Plant more street trees. If you want to make a place more walking-friendly, and aesthetically pleasing, planting street trees is a great investment. They also increase the value of the properties along the street. (They work best on walkable blocks. You won’t gain as much from planting trees along a stroad.)
Allow your city’s built environment to flex and grow — from within. Allow by-right redevelopment to the next increment of intensity, and allow businesses and and housing units to coexist.
Instead of allowing (even incentivizing) new businesses or homes to be built out on the edge of the city, where they’re expensive to service, steer development toward the city’s core. Infill development around existing infrastructure is a better return on City investment, and it also reinforces the viability of your city’s downtown.
Begin “right-sizing” streets in neighborhoods where economic activity is concentrated; make them more friendly to walking and less subservient to vehicle traffic. People gather in places where they can comfortably walk around. Moving cars can be a genuine barrier to people’s enjoyment, and continued use, of a given destination. And this has a negative economic impact. Look for places to reduce traffic lanes, narrow lanes, create shorter crossings, add bike infrastructure, expand sidewalks, and add texture to the pedestrian realm. Jeff Speck’s Walkable City Rules is a great place to start for some good ideas.
Want help quantifying the return on investment for different types of development? Want to understand the resource gap between your city’s needs and available resources, so you can make the case for more economically viable land use, design, development, and economic development decisions? That’s our jam. (Listen to an early episode of our podcast about how fiscal analysis can change the conversation. Then give us a call.)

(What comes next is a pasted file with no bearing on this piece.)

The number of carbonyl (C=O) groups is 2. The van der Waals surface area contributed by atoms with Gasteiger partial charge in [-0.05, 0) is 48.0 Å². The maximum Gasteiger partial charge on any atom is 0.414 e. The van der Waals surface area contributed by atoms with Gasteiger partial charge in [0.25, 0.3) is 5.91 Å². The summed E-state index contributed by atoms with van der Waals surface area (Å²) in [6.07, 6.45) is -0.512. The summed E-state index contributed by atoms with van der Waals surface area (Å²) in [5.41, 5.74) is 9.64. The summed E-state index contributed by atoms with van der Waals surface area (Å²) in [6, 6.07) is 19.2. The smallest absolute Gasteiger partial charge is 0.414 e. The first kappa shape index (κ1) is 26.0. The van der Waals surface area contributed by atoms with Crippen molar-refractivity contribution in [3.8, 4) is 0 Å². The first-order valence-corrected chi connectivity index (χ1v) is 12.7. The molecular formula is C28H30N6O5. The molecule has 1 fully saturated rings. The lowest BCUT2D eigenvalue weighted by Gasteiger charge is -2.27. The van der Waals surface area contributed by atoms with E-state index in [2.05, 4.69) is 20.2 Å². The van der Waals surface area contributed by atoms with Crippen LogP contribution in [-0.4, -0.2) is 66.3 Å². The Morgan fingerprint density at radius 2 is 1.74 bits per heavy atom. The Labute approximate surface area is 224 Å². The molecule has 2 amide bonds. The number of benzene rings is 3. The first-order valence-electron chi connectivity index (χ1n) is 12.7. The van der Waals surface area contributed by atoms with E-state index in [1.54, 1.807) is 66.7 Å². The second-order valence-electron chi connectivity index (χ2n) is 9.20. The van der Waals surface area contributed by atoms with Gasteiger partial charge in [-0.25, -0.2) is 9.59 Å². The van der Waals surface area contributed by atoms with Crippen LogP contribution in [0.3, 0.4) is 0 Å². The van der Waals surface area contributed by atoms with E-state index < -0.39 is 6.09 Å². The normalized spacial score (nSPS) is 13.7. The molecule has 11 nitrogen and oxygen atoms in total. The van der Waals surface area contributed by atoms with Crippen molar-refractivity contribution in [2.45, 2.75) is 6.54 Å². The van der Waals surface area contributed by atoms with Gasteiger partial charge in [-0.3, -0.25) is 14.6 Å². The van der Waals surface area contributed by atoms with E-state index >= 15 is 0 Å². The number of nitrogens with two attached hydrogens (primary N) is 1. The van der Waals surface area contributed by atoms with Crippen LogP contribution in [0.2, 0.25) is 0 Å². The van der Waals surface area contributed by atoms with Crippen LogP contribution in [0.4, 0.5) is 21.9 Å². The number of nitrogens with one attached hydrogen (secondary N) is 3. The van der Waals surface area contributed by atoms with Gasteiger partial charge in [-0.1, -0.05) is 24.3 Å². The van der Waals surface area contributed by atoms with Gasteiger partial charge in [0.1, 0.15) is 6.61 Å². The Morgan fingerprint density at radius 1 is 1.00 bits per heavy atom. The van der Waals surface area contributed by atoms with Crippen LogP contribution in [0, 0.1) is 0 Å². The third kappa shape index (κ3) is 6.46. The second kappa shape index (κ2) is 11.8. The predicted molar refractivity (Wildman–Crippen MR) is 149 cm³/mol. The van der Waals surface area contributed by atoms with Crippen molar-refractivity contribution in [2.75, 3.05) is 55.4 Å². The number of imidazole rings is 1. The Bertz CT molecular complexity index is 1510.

These two lists just scratch the surface. If I asked my colleagues at Verdunity, undoubtedly they’d point out dozens of great ideas that haven’t come to my mind while writing this. And that’s the point. We’re lucky enough to have so many resources at our disposal for making our cities stronger. But they’re only worth seeking out if you’ve decided the race to the bottom isn’t for you.
I’d like to end on a point that Joanna Taft made in her discussion on the podcast with me last year. The basis of community, she said, is that “all human beings want to be known and loved.” Community building, in her view, involves making sure that all people have a voice, giving them recognition, “elevating their story” to the point that they know they belong. In other words, a lovable city is one that loves you back. After all, it’s people that make a city. And the more we can invest in the types of environments — physical, social, business — that facilitate a life-giving story that people want to (and can) be a part of, the more resilient our local economies will be.